I live in Nebraska, so what I'm about to say is heresy. But we need more heretics.

I read somewhere the other day that gas that contains corn ethanol produces more greenhouse gasses than straight gasoline, and even more than other, easier to produce sources of ethanol. And we know that the growth of the ethanol industry has driven up corn prices for everyone else (which has far reaching ripple effects on the prices of other foods).

So if corn ethanol is dirty, expensive, and accelerates global warming, why don't we switch to something else? And why did the EPA approve the sale of gasoline with higher ethanol content?

And for crying out loud, why is the government subsidizing dirty, greenhouse pumping fuel that drives up corn prices?

The answer is pretty obvious: somebody's profiting from it, and they want more profits. Apparently, they've bought the ears of the policy makers.

So here's the real question: how do we stop it?

Perhaps the answer is branding.

"High Ethanol Corn Fuel"

Did you hear that there's a push to rename high fructose corn syrup? With so much evidence piling up proving that high fructose corn syrup is largely responsible for our obesity epidemic, the stuff has gotten a bad name.

First we heard the "but it's natural, made from corn" ads that tried to convince us that it wasn't really as unhealthy as the science shows. And we all know that everything natural is healthy, right?

Apparently that didn't work, because now there's a push to get it renamed "corn sugar". That's only two letters different from "cane sugar", so it can't be that bad, can it? Yeah, right. "High fructose corn syrup" will do just fine.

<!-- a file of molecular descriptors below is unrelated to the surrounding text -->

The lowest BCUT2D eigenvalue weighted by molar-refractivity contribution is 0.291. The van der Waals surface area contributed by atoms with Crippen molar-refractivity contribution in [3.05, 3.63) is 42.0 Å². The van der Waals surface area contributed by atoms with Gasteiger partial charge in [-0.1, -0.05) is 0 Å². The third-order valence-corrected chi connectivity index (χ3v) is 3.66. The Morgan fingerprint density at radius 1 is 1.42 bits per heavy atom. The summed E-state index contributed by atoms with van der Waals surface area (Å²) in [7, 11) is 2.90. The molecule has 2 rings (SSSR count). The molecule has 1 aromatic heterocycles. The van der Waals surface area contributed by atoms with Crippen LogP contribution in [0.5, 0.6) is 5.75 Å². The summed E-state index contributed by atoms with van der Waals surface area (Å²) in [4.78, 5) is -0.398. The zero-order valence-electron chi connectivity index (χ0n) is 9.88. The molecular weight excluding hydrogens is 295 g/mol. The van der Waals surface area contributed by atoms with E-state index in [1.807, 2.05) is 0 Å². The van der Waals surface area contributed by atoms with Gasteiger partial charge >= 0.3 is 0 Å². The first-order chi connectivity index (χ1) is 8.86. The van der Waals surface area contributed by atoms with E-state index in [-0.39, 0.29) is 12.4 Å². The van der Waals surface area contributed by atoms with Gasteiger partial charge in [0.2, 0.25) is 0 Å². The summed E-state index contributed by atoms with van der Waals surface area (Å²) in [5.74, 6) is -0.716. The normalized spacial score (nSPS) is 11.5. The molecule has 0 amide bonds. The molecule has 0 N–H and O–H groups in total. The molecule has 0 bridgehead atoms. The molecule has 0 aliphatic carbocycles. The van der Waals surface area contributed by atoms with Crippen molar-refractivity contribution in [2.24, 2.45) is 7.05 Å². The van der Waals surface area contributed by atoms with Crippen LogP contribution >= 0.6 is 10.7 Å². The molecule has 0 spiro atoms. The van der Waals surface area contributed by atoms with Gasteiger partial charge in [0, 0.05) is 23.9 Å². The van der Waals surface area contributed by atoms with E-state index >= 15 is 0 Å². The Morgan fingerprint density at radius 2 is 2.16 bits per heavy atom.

If the name "high fructose corn syrup" has a bad name, maybe we need to start calling E10 and E15 fuel (gas with 10% and 15% ethanol respectively) "high ethanol corn fuel".

The Mortgage Corn Scandal

And maybe an analogy will help. We all despise the people responsible for the mortgage crisis -- the greedy jack wagons who got rich making the bad loans that ruined the world economy.

How are the people behind corn ethanol any different? They may not be in a position to cause quite as much trouble as their mortgage banker cousins, but they're doing the same thing: pushing harmful products for their own profits.

I'm guessing that very few of the farmers who are enjoying higher corn prices because of the growth of ethanol think of themselves as being like sub-prime lenders. Perhaps that needs to change.

On the other hand, the politicians who support the ethanol industry probably know exactly what they're doing. But as long as the public doesn't think of them like they would of politicians supporting sub-prime mortgage lenders, what reason do they have to change?